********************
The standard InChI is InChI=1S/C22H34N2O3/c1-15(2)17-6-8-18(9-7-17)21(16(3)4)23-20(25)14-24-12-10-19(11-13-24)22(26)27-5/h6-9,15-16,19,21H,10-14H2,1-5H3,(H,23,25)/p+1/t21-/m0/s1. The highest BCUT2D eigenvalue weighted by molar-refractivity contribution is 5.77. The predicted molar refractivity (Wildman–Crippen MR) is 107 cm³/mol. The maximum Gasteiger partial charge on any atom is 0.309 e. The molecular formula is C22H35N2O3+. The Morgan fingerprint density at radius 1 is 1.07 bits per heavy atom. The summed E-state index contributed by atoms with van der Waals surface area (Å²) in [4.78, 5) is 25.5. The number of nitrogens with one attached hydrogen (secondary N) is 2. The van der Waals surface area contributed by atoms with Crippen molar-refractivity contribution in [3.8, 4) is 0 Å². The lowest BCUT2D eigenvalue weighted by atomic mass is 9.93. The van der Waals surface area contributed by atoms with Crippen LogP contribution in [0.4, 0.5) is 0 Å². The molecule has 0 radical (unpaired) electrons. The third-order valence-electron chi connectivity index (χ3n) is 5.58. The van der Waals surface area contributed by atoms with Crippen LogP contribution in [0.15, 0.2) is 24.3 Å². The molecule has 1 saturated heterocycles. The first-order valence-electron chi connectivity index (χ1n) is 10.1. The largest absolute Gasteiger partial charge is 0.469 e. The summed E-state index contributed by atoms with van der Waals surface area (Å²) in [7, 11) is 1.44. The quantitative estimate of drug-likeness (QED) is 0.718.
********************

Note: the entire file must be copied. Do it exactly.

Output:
The standard InChI is InChI=1S/C22H34N2O3/c1-15(2)17-6-8-18(9-7-17)21(16(3)4)23-20(25)14-24-12-10-19(11-13-24)22(26)27-5/h6-9,15-16,19,21H,10-14H2,1-5H3,(H,23,25)/p+1/t21-/m0/s1. The highest BCUT2D eigenvalue weighted by molar-refractivity contribution is 5.77. The predicted molar refractivity (Wildman–Crippen MR) is 107 cm³/mol. The maximum Gasteiger partial charge on any atom is 0.309 e. The molecular formula is C22H35N2O3+. The Morgan fingerprint density at radius 1 is 1.07 bits per heavy atom. The summed E-state index contributed by atoms with van der Waals surface area (Å²) in [4.78, 5) is 25.5. The number of nitrogens with one attached hydrogen (secondary N) is 2. The van der Waals surface area contributed by atoms with Crippen molar-refractivity contribution in [3.8, 4) is 0 Å². The lowest BCUT2D eigenvalue weighted by atomic mass is 9.93. The van der Waals surface area contributed by atoms with Crippen LogP contribution in [0.4, 0.5) is 0 Å². The molecule has 0 radical (unpaired) electrons. The third-order valence-electron chi connectivity index (χ3n) is 5.58. The van der Waals surface area contributed by atoms with Crippen LogP contribution in [0.15, 0.2) is 24.3 Å². The molecule has 1 saturated heterocycles. The first-order valence-electron chi connectivity index (χ1n) is 10.1. The largest absolute Gasteiger partial charge is 0.469 e. The summed E-state index contributed by atoms with van der Waals surface area (Å²) in [7, 11) is 1.44. The quantitative estimate of drug-likeness (QED) is 0.718.